One criticism EA gets all the time is that we're coldhearted borg-like cost benefit-obsessed utility maximizers. Personally, I like that about EA, but I see huge value in being, and being perceived as, warm and fuzzy and hospitable.
Over at LessWrong, jenn just wrote an insightful post about her top four lessons from 5,000 hours working at a non-EA charity: the importance of long-term reputation, cooperation, slack, and hospitality.
Here, I am proposing a modification to the EA norm of a 10%-of-income annual donation to an EA-aligned/effective charity. We should modify that standard to promote donating 8% of income to EA-aligned/effective charities, and 2% to charities that are local, feel-good, or something we're passionate about or identify with on a personal or cultural level.
As an example, if you make $80,000/year, you might consider donating $6,400 to Givewell and $1,600 to the local food bank. If you work as an employee of an EA-aligned organization (so 40 hours of direct work per week), you might consider doing 4-5 hours/week of volunteering to help the homeless.
Here are some reasons why I think this is a good idea:
- The average American donates about 2% of their income to charity. This new standard means that the 8% we'd donate to EA causes is over and on top of the amount most people donate. That means EA is less likely to be perceived as clawing away donors from other charities in a zero-sum charity competition. Instead, it's encouraging people to donate more - growing the pie.
- It makes EA friendlier and more cooperative with value systems that are different from our own.
- It boosts our reputation with people in our social and cultural network.
- It gives participants in EA an outlet to get their need for warm-and-fuzzy feelings met.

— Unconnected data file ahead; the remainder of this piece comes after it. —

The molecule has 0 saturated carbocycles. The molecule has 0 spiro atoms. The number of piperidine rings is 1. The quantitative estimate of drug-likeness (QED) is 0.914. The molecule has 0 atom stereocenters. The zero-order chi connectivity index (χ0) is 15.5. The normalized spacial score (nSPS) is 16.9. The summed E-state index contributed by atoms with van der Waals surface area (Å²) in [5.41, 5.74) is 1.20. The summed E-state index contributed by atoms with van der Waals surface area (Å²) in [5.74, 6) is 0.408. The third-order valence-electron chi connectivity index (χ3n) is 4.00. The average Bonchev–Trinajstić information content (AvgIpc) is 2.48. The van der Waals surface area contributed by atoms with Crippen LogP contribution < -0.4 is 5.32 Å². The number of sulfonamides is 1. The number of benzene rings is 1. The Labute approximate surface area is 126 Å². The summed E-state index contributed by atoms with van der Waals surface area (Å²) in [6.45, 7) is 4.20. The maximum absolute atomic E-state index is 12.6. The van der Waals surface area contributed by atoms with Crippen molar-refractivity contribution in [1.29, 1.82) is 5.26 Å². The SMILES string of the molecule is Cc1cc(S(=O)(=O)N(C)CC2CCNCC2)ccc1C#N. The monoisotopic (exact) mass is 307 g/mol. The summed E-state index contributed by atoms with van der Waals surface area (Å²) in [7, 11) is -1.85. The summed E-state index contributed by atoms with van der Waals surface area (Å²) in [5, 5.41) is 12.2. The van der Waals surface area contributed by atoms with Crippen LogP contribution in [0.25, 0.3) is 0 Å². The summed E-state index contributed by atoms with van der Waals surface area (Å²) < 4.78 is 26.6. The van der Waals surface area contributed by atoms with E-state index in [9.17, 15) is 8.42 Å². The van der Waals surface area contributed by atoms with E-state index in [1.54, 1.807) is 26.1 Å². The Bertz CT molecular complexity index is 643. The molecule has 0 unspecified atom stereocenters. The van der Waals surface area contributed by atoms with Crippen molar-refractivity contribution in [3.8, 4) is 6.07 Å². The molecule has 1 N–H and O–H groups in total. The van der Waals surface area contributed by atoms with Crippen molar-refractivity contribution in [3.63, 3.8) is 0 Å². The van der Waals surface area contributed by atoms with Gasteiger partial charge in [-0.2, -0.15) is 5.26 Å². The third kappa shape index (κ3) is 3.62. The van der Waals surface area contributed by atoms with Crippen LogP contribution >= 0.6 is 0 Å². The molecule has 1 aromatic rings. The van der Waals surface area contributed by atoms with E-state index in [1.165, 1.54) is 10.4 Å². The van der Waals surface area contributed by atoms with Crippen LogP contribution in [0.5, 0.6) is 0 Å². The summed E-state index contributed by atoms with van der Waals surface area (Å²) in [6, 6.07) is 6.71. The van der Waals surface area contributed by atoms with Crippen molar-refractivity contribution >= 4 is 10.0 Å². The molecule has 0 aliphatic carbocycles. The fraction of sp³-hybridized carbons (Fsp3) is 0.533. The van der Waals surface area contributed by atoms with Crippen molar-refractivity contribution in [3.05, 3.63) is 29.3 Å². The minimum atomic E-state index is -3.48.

- It gives a perception of slack - instead of EA being associated with a sort of stringent "no room for compromise, the stakes are too great" perspective, EA can project the "there is so much good we can do in the world" message that we actually mean, in a way that connects symbolically for the average person who's not an EA.
- It makes it possible to tell a combination of stories about the work we do in the world. Taking action locally for the good of our own community is often easier to see and feel and talk about at the dinner table than giving anonymous-feeling donations to global health institutions or X-risk research groups.
If you prefer, you could simply add 2%-of-income on top of the 10% Giving What We Can pledge, or do whatever combination makes sense for your situation. In fact, I think it's probably best if we treat 2%/8% as a rough anchoring benchmark, while encouraging people to pick the blend that makes sense to them. Encouraging more individual choice and less adherence to a potentially rigid-seeming rule, while still having an anchoring point so the commitment means something, seems good for EA.
If we adopt this standard, I suggest we find additional ways to frame it besides the coldhearted-sounding rules-and-percentages manner I'm describing it here. Rather than "we advocate giving 2% locally and 8% to effective charities, mainly for perceptions reasons," I would suggest explaining this rule with a qualitative and friendly-sounding statement like "we try to mix our donations and efforts to help our local communities while also working on the world's biggest problems."